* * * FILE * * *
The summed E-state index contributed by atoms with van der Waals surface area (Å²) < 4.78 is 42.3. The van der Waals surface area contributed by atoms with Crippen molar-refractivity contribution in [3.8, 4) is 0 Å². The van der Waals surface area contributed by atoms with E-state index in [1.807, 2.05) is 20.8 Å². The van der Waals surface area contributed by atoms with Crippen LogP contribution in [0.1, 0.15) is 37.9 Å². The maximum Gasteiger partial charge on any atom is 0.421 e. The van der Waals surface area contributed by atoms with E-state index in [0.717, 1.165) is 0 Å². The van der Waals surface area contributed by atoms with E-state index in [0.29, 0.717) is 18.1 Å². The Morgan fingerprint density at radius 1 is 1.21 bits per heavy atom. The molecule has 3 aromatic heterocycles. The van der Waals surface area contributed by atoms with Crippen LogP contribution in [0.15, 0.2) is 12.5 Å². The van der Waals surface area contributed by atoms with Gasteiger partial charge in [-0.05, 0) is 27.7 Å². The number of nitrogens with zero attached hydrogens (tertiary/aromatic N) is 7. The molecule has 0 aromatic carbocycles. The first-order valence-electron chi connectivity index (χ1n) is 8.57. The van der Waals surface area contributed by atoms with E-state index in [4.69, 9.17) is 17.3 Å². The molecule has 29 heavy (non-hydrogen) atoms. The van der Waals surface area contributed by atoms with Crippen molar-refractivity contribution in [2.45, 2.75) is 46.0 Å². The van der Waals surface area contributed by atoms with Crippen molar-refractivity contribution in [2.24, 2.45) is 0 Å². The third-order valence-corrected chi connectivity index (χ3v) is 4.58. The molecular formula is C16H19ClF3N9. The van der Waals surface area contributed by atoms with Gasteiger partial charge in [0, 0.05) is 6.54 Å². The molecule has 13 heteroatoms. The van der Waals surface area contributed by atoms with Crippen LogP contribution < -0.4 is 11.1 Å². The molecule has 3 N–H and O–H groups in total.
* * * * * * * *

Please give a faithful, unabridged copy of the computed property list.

The summed E-state index contributed by atoms with van der Waals surface area (Å²) < 4.78 is 42.3. The van der Waals surface area contributed by atoms with Crippen molar-refractivity contribution in [3.8, 4) is 0 Å². The van der Waals surface area contributed by atoms with E-state index in [1.807, 2.05) is 20.8 Å². The van der Waals surface area contributed by atoms with Crippen LogP contribution in [0.1, 0.15) is 37.9 Å². The maximum Gasteiger partial charge on any atom is 0.421 e. The van der Waals surface area contributed by atoms with E-state index in [0.717, 1.165) is 0 Å². The van der Waals surface area contributed by atoms with E-state index in [0.29, 0.717) is 18.1 Å². The Morgan fingerprint density at radius 1 is 1.21 bits per heavy atom. The molecule has 3 aromatic heterocycles. The van der Waals surface area contributed by atoms with Crippen LogP contribution in [0.15, 0.2) is 12.5 Å². The van der Waals surface area contributed by atoms with Gasteiger partial charge in [-0.05, 0) is 27.7 Å². The number of nitrogens with zero attached hydrogens (tertiary/aromatic N) is 7. The molecule has 0 aromatic carbocycles. The first-order valence-electron chi connectivity index (χ1n) is 8.57. The van der Waals surface area contributed by atoms with E-state index in [4.69, 9.17) is 17.3 Å². The molecule has 29 heavy (non-hydrogen) atoms. The van der Waals surface area contributed by atoms with Crippen molar-refractivity contribution in [2.45, 2.75) is 46.0 Å². The van der Waals surface area contributed by atoms with Crippen molar-refractivity contribution in [2.24, 2.45) is 0 Å². The third-order valence-corrected chi connectivity index (χ3v) is 4.58. The molecular formula is C16H19ClF3N9. The van der Waals surface area contributed by atoms with Gasteiger partial charge in [0, 0.05) is 6.54 Å². The molecule has 13 heteroatoms. The van der Waals surface area contributed by atoms with Crippen LogP contribution < -0.4 is 11.1 Å². The molecule has 3 N–H and O–H groups in total.